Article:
In one of the Old Believer versions of the prince’s biography, the following is said of him: “For many years, he was in the Holy Land of the City of Jerusalem at the Sacred Tomb, fasting and praying, devoutly serving the Virgin Mary Theotokos truthfully and selflessly, increasing his wisdom greatly like King Solomon, and he also visited the Holiest of Holies, as his father Gyorgy had done before him.” The historian Dmitri Zenin has proposed the hypothesis that in the period between 1140 and 1150 (the Russian chronicles are silent on this period in the life of the prince) the young Andrei really was in Jerusalem, where he met many European monarchs, among whom were Manuel I Komeinon, Frederick II Barbarossa, Henry II Plantagenet, and Louis VII of France. All of them were in the Holy Land in the period 1147-1149 during the Second Crusade. Almost all of them were related to him by blood or kin; what is more, he was the cousin of Vladimir Monomakh and the great-cousin of Yaroslav the Wise, eldest not just in age, but also in genealogy. The Rurikovichi had deeper roots than the post-Carolingian European dynasties, who had only come to power thanks to the popes.

It is precisely at this moment that all of these monarchs (every one of them) began a decisive turn towards the centralization of their possessions, and Frederick Barbarossa challenged the Papal See itself. Is this a mere coincidence?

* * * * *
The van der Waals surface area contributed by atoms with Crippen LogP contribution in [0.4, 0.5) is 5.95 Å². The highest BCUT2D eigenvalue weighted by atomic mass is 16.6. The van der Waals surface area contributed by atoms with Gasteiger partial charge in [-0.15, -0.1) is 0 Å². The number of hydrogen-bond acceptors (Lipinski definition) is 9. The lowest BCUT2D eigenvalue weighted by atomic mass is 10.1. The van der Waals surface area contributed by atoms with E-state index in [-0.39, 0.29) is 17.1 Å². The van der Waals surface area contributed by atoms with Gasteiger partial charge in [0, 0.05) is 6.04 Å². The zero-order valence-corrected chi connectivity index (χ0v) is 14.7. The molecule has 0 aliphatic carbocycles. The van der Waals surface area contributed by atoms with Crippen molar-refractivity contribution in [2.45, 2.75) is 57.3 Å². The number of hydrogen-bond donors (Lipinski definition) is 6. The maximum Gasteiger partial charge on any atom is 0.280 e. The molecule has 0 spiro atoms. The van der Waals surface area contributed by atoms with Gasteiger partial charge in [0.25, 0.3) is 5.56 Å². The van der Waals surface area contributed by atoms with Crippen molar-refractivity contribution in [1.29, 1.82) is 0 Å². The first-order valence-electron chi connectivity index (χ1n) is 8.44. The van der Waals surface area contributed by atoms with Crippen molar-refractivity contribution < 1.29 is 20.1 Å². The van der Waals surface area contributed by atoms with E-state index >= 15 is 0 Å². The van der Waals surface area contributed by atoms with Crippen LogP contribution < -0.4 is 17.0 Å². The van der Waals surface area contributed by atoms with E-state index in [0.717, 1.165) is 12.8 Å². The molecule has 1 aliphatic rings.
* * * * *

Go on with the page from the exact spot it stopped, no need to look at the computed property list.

It seems that we are actually dealing with a general, continental, imperial plan founded, of course, on Christianity, but free from the idea that the “pope (and the episcopate in general) makes the kings”, a return to a truly free, pre-Carolingian Europe, stretching to Eurasia. Who would be its leader…?

Primordially, Rus was the united princely (royal) estate of all north-Aryan tribes.
Is it also mere coincidence that the lives of all these monarchs (except for the French Louis) ended tragically?

In 1155, Andrei decisively left Kiev and took with him the miraculous icon of the Mother of God which, according to tradition, was painted by Luke the Evangelist. On the place where (according to his Life) the Theotokos appeared to him, he built his “oprichny” [7] (separate) palace of Bogolyubovo, which he built following the example of the Heavenly City as described in the Revelations of John. In the Church of the Protection of the Mother of God at the Nerl’ river, the great prince stored images linked to pre-Christian antiquity, as well as the univocally dynastic (and simultaneously cosmogonic) image of “David the Bard” [8].

The circumstances of the great prince’s demise are well-known. Twenty conspirators, with the “zhidovin Efrem Mozich [9]” and the “yassin” (assassin?) “quartermaster Anbal” at their head broke into his chambers. The other members of the conspiracy were primarily the Kuchkovichi, representatives of the local nobility who did not wish to subordinate themselves to the Rurikovich; among them was the wife of saint Andrei, the “accursed w..re Ultika” as the chronicle calls her. They struck at the very heart of the Orthodox Kingdom, at the “golden heart of Russia”.